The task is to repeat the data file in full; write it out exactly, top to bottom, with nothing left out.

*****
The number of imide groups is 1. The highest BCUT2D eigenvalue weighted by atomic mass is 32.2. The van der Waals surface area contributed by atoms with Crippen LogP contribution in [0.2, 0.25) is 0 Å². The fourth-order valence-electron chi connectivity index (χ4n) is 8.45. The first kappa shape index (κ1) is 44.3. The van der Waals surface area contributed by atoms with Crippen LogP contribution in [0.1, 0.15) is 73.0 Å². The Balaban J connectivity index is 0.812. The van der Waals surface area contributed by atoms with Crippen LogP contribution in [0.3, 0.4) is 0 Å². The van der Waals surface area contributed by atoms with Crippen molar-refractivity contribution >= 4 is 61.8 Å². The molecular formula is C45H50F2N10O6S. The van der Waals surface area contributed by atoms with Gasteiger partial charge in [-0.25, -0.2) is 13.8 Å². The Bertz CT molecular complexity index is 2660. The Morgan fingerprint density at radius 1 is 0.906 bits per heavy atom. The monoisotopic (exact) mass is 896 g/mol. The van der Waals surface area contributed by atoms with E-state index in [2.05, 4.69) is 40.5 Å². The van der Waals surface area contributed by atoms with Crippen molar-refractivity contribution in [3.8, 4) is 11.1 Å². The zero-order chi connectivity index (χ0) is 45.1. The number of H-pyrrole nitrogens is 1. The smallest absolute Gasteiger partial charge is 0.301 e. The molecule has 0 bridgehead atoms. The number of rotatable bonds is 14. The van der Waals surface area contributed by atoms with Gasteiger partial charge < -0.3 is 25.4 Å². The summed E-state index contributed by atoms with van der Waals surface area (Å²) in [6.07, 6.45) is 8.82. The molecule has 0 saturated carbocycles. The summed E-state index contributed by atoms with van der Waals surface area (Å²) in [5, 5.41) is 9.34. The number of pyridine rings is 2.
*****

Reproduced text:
The number of imide groups is 1. The highest BCUT2D eigenvalue weighted by atomic mass is 32.2. The van der Waals surface area contributed by atoms with Crippen LogP contribution in [0.2, 0.25) is 0 Å². The fourth-order valence-electron chi connectivity index (χ4n) is 8.45. The first kappa shape index (κ1) is 44.3. The van der Waals surface area contributed by atoms with Crippen LogP contribution in [0.1, 0.15) is 73.0 Å². The Balaban J connectivity index is 0.812. The van der Waals surface area contributed by atoms with Crippen LogP contribution in [0.3, 0.4) is 0 Å². The van der Waals surface area contributed by atoms with Crippen molar-refractivity contribution >= 4 is 61.8 Å². The molecular formula is C45H50F2N10O6S. The van der Waals surface area contributed by atoms with Gasteiger partial charge in [-0.25, -0.2) is 13.8 Å². The Bertz CT molecular complexity index is 2660. The Morgan fingerprint density at radius 1 is 0.906 bits per heavy atom. The monoisotopic (exact) mass is 896 g/mol. The van der Waals surface area contributed by atoms with E-state index in [2.05, 4.69) is 40.5 Å². The van der Waals surface area contributed by atoms with Crippen molar-refractivity contribution in [3.8, 4) is 11.1 Å². The zero-order chi connectivity index (χ0) is 45.1. The number of H-pyrrole nitrogens is 1. The smallest absolute Gasteiger partial charge is 0.301 e. The molecule has 0 bridgehead atoms. The number of rotatable bonds is 14. The van der Waals surface area contributed by atoms with Gasteiger partial charge < -0.3 is 25.4 Å². The summed E-state index contributed by atoms with van der Waals surface area (Å²) in [6.07, 6.45) is 8.82. The molecule has 0 saturated carbocycles. The summed E-state index contributed by atoms with van der Waals surface area (Å²) in [5, 5.41) is 9.34. The number of pyridine rings is 2.